Notes by Harry Savill
Yeats considers many different abstract themes, with topics of memory, politics, death, the afterlife and unrequited love all bearing consideration. Yet it is the issue of beauty that emerges as particularly noteworthy, especially in relation to the ageing process and especially with the modern fixation of keeping appearances unblemished and free from the smallest of wrinkles.
- The poem was published in 1917, just after Yeats’ last proposal to Maud Gonne
- Yeats was 52 years of age when the poem was published.
- John MacBride (Maud’s estranged husband) was already dead (executed in May 1916 for his part in the Easter 1916 rising).
The Poem’s Structure / Use of Language
- The varying length of the five stanzas stanza help to contribute to the unplanned feeling, and the constantly shifting focus gives an almost stream-of-consciousness feel to the proceedings.
- The enjambment used throughout the poem fortifies this idea, creating a fast-paced recollection of memories. It is particularly prominent in his recalling of Maud’s youthful beauty- conveys excitement and yearning for the opportunity to again see this incomparable beauty.
- The sibilance (‘sole sake’) reflects the ethereal dream-like quality of the poem. The weary repetition of the ‘s’ sound also creates a despairing tone to the poem.
Key Links to Other Poems
- ‘There is grey in your hair’ : ‘Hollow of cheek’ (Among School Children)
Both images of ageing and the decaying of natural beauty
- ‘But in the grave all, all, shall be renewed’ : ‘gather me into the artifice of eternity’ (‘Sailing To Byzantium’)
In both poems, Yeats expresses the importance of permanency. He realises that to know truth and immortality, he has to die. In ‘Broken Dreams’, Yeats says he will be reunited with her (Maud’s) youthful form only after he enters the ‘artifice of eternity’, and thus he welcomes death. He recognises that Death changes everything (reference ‘An Irish Airman foresees his Death’ and ‘Easter 1916’).
- ‘And the first loveliness of womanhood’ : ‘ vain gaiety…vain repose’ (‘The Circus Animals’ Desertion’)
Yeats fervently describes Maud’s youthful perfection and talks of how he misses the time when he was able to see her and experience her youthful beauty; he seems to envy the young. This contradicts the bitter memories expressed by Yeats towards youthful ignorance and his early writing. In ‘The Circus Animals’ Desertion’, for example, Yeats expresses his regret and almost embarrassment of how he so composed himself so naively in his earlier years while the tone of ‘Broken Dreams’ implies he misses those times.
- ‘In rambling talk with an image of air’ : ‘old iron, old bones, old rags’
The image portrayed in the final two lines of ‘Broken Dreams’, suggests that all of his ‘rhyme[s]’ are unclear, repetitive and futile. His beliefs are expressed on paper, without the real conviction he seeks and he finds it difficult to truly emphasize the meaning of this futile love he has for the youthful Maud. This draws comparisons to the ‘old’ ideas he has recycled over the years in his poetry. He feels frustrated by the way his poetry seems very meaningless and the fact that he has nothing new to say. In the same way, he is suggesting that his poetry has become useless and insignificant in relation to everything else. The ‘rambling’ nature of it also reflects his increasing aged nature, and his inability to reflect his feelings on paper.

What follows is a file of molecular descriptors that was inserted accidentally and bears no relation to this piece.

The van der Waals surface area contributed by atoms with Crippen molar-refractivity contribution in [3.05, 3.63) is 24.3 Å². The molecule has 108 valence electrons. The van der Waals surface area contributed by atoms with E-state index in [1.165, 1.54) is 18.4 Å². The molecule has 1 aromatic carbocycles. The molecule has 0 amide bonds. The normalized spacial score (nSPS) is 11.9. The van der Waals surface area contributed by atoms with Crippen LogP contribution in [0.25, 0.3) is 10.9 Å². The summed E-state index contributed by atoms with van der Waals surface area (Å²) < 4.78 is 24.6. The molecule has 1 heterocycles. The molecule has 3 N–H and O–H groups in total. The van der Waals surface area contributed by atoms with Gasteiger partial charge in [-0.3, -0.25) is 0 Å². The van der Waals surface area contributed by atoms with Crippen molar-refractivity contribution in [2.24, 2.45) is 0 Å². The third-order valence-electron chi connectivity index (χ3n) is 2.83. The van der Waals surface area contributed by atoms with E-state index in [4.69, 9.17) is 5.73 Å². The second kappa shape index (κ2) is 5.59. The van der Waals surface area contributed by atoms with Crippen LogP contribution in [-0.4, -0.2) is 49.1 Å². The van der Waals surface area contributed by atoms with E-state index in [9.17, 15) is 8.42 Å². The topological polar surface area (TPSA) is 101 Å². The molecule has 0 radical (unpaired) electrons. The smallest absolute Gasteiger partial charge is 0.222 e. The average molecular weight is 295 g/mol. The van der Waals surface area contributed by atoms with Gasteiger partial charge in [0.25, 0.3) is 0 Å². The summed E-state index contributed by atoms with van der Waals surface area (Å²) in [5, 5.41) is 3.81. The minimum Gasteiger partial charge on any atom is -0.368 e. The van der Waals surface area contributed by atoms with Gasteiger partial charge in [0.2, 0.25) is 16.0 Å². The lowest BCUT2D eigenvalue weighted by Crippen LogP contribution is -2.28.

- Young men no longer suddenly catch their breath / When you are passing –
The poem begins with somewhat prosaic language, perhaps representing the concept of growing old and old passions dying.
- But in the grave all, all, shall be renewed –
Yeats is infatuated by the physical beauty she once had. Now that age has withered this, he’s not able to love her in the same way he once did. Consequentially, all he can do is search for memories (compare to the use of ‘Shadows’ in ‘In Memory of Eva Gore-Booth…) and look forward to the death and the afterlife, being reunited with her former-self, for death releases the physical constraints of age.
- You are more beautiful than any one/ And yet your body had a flaw / Your small hands were not beautiful –
The flaw is the only thing that separates her from the angels. The angelic qualities so fervently described in his poems beatifies her, yet is neutralised by the presence of a ‘flaw’. It perhaps makes her even more desirable as this human-like flaw makes her beauty transient and more precious. (c/r: ‘leave unchanged/ the hands’).
- In rambling talk with an image of air/ Vague memories, nothing but memories –
It is as if Yeats has finally accepted Gonne’s rejection and is no longer tormented by it. He is much more at peace writing ‘Broken Dreams’ than with his other Maud Gonne poems. Whilst he still finds his life understandably sad, he no longer expects her to change her mind and, accordingly, he does not write a depressingly bitter poem. He accepts the fact that their relationship was something of the past and realises there is no point in pursuing something that is already lost or ‘broken’.
- Burdensome beauty –
She does not lose any of her power in the eyes of Yeats and other admirers; she is not adored any less for the diminishing of her physical appearance, there is still ‘something about her’ that seems to be amplified in the paring down of outward distractions and indeed made better for not having to put on ‘burdensome beauty’ – such efforts are not needed. Alternatively, the negative association with beauty could be to describe the even greater effect age has on someone who is already beautiful. Beauty is seen as a burden as ageing will seem even more damaging to the beholder of it.
Criticism of the Poem
- Biographer R.F. Foster has observed that Yeats’ last offer was motivated more by a sense of duty than by a genuine desire to marry her.
- See this link for more critical quotations